Since the Chancellor’s budget on 11 March, a broad range of measures have been announced to help businesses survive Covid-19, the most notable of which relate to the Covid Job Retention Scheme and the recently expanded Business Interruption Loan Schemes. Some of the measures which are of particular interest to SMEs are highlighted below. The full list of measures can be found on the Government’s business support website.
Covid Job Retention Scheme
The Covid Job Retention Scheme entitles businesses which have furloughed staff (i.e. staff put on temporary leave for at least three weeks instead of making staff redundant) to reclaim 80% of monthly salaries up to £2,500 from HMRC through the HMRC Portal. Our article provides an outline about the scheme. The scheme guidance was most recently updated on 23 April. This confirms that the scheme will also now apply to shielded staff that have been furloughed (i.e. those vulnerable staff who have been told self-isolate for 12 weeks).
Covid Business Interruption Loan Schemes
There are three Business Interruption Loan Schemes: CBILS, CLBILS and the Bounce Back Loan Scheme (BBLS).
CBILS and CLBILS are intended to provide debt funding of up to£5m for SMEs with a group turnover of up to £45m and of up to £25m for businesses with a group turnover of up to £250m. Firms with a turnover of more than £250m can apply for debt funding for up to £50m. Bounce Back Loans are available for up to £50k.
Critically, in CBILS and CLBILS, the business must have been financially viable in the absence of Covid-19, whereas in BBLS business self-certify that they were not ‘businesses in distress’ on 31 December. The loans will have no capital repayments or interest payments in the first 12 months. Loans of up to £250k are available without personal guarantees and for larger loans, where a personal guarantee security is taken, the guarantee must exclude the guarantor’s main residence and will be capped at 20% of the loan balance of the defaulting business. See our separate articles on CBILS, CLBILS and BBLS.
Business Rates Relief
Most businesses that are eligible for Small Business Rates Relief, Rural Rates Relief or taper business rates relief with a property of a rateable value of up to £15k will be eligible for a £10k grant. There is no need to apply for the grant.
Most retail, hospitality and leisure businesses occupying properties with rateable values of up to £15k will be eligible for a £10k grant and for those occupying properties with rateable values of £15k - £51k will be eligible for a grant of £25k. In addition such retail, hospitality and leisure businesses will benefit from 100% business rates relief for the 2020/2021 financial year.
Most OFSTED registered early years nurseries and childcare providers in England will be eligible for 100% business rates relief in the 2020/2021 financial year. There is no need to apply.
All these schemes will be administered by the local authority to which your business rates are paid. See the guidance for local authorities for further information about how the schemes will operate.
Subsidising Statutory Sick Pay
SMEs with fewer than 250 employees within the SME’s group on 28 February will be able to claim a rebate of up to 2 weeks of statutory sick pay from HMRC for employees who have been off work because of Covid-19 or who are either self-isolating or shielded employees who cannot work. Details of the online reclaim process are expected to be published around the end of April.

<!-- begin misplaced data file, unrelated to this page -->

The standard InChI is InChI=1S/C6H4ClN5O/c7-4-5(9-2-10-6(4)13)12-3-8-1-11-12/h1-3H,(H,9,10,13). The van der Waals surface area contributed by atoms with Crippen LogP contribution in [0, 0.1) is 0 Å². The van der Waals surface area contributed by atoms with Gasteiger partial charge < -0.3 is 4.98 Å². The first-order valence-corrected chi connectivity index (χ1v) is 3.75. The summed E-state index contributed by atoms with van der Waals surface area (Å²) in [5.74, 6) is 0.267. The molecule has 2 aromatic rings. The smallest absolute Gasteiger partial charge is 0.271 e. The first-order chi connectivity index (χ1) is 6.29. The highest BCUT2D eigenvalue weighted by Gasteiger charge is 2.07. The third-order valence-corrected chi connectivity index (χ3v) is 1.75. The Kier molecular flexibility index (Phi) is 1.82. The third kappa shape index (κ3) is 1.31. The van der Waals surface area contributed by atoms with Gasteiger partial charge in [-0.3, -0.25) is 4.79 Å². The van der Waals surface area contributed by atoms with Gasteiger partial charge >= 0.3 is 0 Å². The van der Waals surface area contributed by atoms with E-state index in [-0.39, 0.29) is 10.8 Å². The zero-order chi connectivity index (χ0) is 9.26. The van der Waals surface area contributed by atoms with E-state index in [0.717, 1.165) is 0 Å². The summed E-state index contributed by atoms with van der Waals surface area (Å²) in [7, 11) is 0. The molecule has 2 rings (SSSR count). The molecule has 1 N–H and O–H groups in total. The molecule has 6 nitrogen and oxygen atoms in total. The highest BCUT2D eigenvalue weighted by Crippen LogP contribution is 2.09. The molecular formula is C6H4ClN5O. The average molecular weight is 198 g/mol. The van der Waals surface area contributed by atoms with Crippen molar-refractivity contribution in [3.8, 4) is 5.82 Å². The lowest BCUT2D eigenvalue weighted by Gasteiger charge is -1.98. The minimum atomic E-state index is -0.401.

Commercial Property – Protection from eviction and cessation of repossession proceedings
Pursuant to the Coronavirus Act, commercial tenants that are unable to pay rent that falls due between 25 March and at least 30 June are protected from eviction. Landlords cannot exercise rights of re-entry to repossess leased commercial premises during this period, albeit landlord’s rights to enforce breaches are preserved. In addition no enforcement proceedings (including those to evict squatters) can be commenced or continued until at least 25 June. This is intended to provide businesses who lease premises with a financial breathing space and some security regarding their occupation, when it is likely that a large number of them will be unable to meet their rent obligations due to the economic slowdown. See our article for further detail.
VAT Deferral Scheme
Businesses can defer VAT payments due between 20 March and 30 June to help manage cashflow. Interest will not be charged on the deferred amounts but VAT returns still need to be submitted on time. The deferred VAT must be paid by 31 March 2021. VAT payments falling due after 30 June must be paid on time unless a time to pay arrangement is agreed with HMRC (see below). The deferral scheme does not apply to payments due in respect of import VAT and under the VAT MOSS scheme.
HMRC Time to Pay Arrangements
This scheme has existed for a number of years but has been extended to include financial difficulties caused by Covid-19. Businesses in financial distress that have missed a tax payment or which might their next tax payment due to Covid-19 can apply to HMRC (by calling 0800 024 1222) to settle their tax liabilities in instalments. Where HMRC agrees to provide time to pay, the arrangements are tailored to the tax liabilities and circumstances of the business.
For further support and advice relating to the impact of COVID-19 please:
- contact Richard Hiscoke (Legal Director – Corporate) for general business advice;
- contact Kevin Dawson (Senior Associate - Commercial Property) – for commercial property enforcement queries;
- contact your usual tax advisers for advice on the tax schemes. Alternatively, we can put you in touch with our tax consultant, Anne Fairpo; and
- view our COVID-19 Advisory Service page.